dripping atomizer

The Most Ridiculous Vaping “Research” Report has Arrived

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One of the core foundations of Western culture is education. For years, a lot of emphasis has been put on it. After all, these students will be leading the next generation into a world full of both light and darkness, much of which is captured by sensationalist headlines.

While all universities are recognised and respected by the international community, a small handful truly stand out from the rest of the pack. Institutions such as University of Oxford and University of Cambridge here in the UK are widely regarded as the crème of the crop. In the United States, you have the Ivy League universities as the notable academic institutions that stand out. This list includes universities such as Harvard, Princeton and Yale. When researchers from these establishments release research reports, people especially tend to listen. This is exactly what happened when Yale researchers recently claimed that ‘the dripping method’ further exposes vapers to toxic chemicals. We thought the “sperm incident” was the most ridiculous piece of “research” put out. This currently takes the cake.

In any event, there’s one massive problem with this new report: these so-called Yale elites didn’t exactly understand how ‘dripping’ works. They made a novice mistake by calling it ‘the dripping method’ which, in all honesty, can be quite confusing. As these Yale cream of the crop researchers defined it, ‘the dripping method’ is when a vaper drips e-liquid directly onto an atomiser and then immediately inhales thereafter, which, in their thinking, exposes vapers to high temperatures and toxic chemicals. The definition is mostly accurate but their thought that this exposes you to unusually high temperatures is completely mistaken. This is because dripping e-liquid onto your atomiser is done in order to saturate the wick before the coil heats. What the researchers thought was that vapers drip e-liquid directly onto heated coils. No one does that.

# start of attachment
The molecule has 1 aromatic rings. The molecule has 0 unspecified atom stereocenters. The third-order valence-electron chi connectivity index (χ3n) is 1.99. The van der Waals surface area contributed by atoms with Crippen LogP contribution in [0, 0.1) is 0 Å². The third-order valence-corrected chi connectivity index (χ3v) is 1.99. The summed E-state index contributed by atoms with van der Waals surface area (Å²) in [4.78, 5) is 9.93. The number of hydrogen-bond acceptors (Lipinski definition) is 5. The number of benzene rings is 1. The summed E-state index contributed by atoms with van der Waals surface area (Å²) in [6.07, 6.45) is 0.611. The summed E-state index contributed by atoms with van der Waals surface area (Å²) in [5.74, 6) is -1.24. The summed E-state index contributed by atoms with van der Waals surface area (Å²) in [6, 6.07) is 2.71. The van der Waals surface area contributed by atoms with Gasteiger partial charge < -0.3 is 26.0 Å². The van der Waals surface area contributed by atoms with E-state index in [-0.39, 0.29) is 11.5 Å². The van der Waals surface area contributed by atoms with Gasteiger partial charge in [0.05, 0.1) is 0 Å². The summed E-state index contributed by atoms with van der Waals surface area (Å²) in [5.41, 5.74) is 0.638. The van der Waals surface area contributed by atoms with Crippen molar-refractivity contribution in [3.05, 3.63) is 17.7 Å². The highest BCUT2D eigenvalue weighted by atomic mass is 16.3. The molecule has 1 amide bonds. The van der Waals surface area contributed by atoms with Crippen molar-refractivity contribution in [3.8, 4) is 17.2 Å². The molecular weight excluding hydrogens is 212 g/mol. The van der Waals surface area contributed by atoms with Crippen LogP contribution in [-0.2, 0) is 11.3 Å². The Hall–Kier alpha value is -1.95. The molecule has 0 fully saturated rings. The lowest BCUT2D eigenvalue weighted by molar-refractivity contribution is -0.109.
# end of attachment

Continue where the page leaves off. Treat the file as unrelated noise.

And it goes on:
Furthermore, the amateurishness showed by the question structure itself, and further exposed the lack of knowledge they have on vaping. What they should have asked is if these vapers drip right onto their atomiser or fill a tank prior to usage. Instead, we got a flat out stupid question, one that is essentially incoherent and subject to misinterpretation, even for experienced vapers.

Additionally, of course most vapers don’t actually drip e-liquid drops on their atomiser each time they inhale. And *EVEN IF* a vaper was to do this, it doesn’t involve higher temperatures than vaping any other way as the coils are not yet heated. As mentioned, most people don’t vape like that. We fill a tank with e-liquid and then vape until the tank runs low. We then refill our tank with e-liquid and let the juice settle for a few minutes before taking a puff. We want to get the wick coils all nice and moist/saturated prior to inhalation. But even so. Again, assuming a vaper drips and takes a puff right away, this is also fine and won’t expose you to higher temperatures than normal.

What’s more concerning is that these researchers used the findings to rip vaping. Over 25% (26.1%) of the respondents answered that they used ‘the dripping method.’ What most probably thought the question meant was if they were dripping e-liquid into a tank. That can be seen by the fact that an additional 25% of respondents said they didn’t know whether they used the dripping method or not.

Luckily, a few professors shot back at the shoddy report in a highly critical comment. It noted that Riccardo Polosa, one of the main researchers, received fees and funding from various Big Pharma groups and EU e-cig trade association groups. Obviously, the huge conflict of interest is eye popping. Shocked? Not at all.

What’s more unfortunate is that every major media outlet picked up this report and ate it up like a kid in a candy store. The damage has been done. We will of course continue to fight back on baseless reporting but reports like this make it that much more difficult.